So how does it work? Application packages are stored on a centralized server, and they're streamed to Terminal Servers are users request them. The Softricity software acts as a "middleman" layer between the application and the Terminal Server operating system. Each application that's streamed to a server has its own complete virtual environment, including such things as a virtual registry and virtual DLLs.
This is not install-on-demand. To bring an application into the Softricity environment, you first run an installer utility on a Terminal Server. Then, you install the application as normal while this watcher utility records which files are installed and how the registry is used. (Of course this is no different than the Windows installer, or Citrix's Packager.) However, unlike other tools, you then use another watcher utility that analyzes how the application is actually executed after it's installed. The Softricity software then prepares an application's “stream” package that's stored on the SoftGrid server. (In Softricity environments, this entire process is called “sequencing.”
Softricity fully integrates with Citrix MetaFrame. You can use MetaFrame to “publish” a single application to many servers. However, unlike traditionally published applications, each application's stream package is stored on a centralized server when SoftGrid is used. Then, when a user requests an application, the application is streamed to the Terminal Server and execution begins. The sequencing process has broken the application's executables and DLLs into millions of tiny pieces, and the SoftGrid server dynamically sends only the portions that are needed to the Terminal Server. Not currently using the slide animation capabilities of PowerPoint today? Fine. The server won't send those bits of the powerpnt.exe file.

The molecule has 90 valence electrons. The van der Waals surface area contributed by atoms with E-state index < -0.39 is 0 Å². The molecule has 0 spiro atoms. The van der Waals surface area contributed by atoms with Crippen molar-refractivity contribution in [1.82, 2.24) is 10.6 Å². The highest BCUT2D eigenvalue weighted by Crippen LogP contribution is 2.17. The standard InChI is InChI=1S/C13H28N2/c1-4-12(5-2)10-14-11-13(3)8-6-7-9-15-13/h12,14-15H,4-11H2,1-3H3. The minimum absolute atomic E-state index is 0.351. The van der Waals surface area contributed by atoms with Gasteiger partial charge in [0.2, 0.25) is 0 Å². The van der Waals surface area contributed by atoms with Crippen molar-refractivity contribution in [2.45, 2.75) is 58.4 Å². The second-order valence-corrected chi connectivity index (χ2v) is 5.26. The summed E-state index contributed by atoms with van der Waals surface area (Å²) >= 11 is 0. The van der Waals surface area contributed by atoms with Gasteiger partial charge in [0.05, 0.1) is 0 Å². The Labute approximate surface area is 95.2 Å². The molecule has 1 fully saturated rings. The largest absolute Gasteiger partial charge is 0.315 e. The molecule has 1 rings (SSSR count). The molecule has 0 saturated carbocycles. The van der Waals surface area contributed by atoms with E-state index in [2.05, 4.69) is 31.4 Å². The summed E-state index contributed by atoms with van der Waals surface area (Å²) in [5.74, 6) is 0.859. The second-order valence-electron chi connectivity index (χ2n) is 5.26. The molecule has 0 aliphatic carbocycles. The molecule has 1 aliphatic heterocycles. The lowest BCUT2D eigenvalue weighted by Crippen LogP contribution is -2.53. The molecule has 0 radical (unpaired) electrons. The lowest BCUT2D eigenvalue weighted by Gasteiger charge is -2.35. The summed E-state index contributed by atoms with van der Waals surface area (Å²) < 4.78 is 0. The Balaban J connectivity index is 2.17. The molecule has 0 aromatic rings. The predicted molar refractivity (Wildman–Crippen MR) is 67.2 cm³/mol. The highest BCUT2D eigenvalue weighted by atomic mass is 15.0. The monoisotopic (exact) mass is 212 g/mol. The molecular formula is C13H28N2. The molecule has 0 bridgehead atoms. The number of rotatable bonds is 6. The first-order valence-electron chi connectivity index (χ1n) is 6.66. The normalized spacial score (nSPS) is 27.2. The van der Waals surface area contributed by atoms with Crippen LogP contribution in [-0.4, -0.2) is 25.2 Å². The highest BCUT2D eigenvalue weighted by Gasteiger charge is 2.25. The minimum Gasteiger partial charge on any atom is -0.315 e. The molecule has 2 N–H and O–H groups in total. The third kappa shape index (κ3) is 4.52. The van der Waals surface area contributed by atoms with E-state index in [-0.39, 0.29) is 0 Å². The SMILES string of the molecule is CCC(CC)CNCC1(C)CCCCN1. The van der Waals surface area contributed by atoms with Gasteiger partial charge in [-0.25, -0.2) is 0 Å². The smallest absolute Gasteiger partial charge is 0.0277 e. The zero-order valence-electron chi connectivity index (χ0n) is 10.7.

To the user, this process is completely transparent. The dynamic live streaming is usually not noticeable since the application is broken into so many pieces. Furthermore, since all SoftGrid applications “interact” with their own virtual registry and DLLs, so you can run Office 95, 97, 2000, XP, and 2003 all on the same Terminal Server at the same time.
Version 1.0 of SoftGrid was a clunky product that was only useful in a few situations and did little more than prove the concept. Version 2.0 introduced increased application streaming speed and stability, and several major companies began using it. With today's introduction of version 3.0, Softricity is poised to quickly become a major player in the server-based computing space.
Included in SoftGrid 3.0's enhancements over previous versions is faster application streaming and a rewritten system guard (that protects applications from one another). Version 3.0 is also fully integrated with Active Directory, allowing you to deploy applications to users, groups, or OUs.
Softgrid's core philosophy can be summed up like this: What's the best way to use this application at this moment? The company recognizes the fact that while centralized control is good, centralized processing is not always needed. To that end, SoftGrid 3.0 supports offline streaming which allows laptop users to continue to use SoftGrid applications even when they're offline. This fits into many other vendors' utility computing messages and allows companies to have one application management solution. Use SoftGrid for end-to-end management of applications—whether users are connected to Terminal Servers or using disconnected laptops.
Virtual servers, virtual storage, and virtual networks have been around for a few years. Softricity's SoftGrid 3.0 adds virtual applications.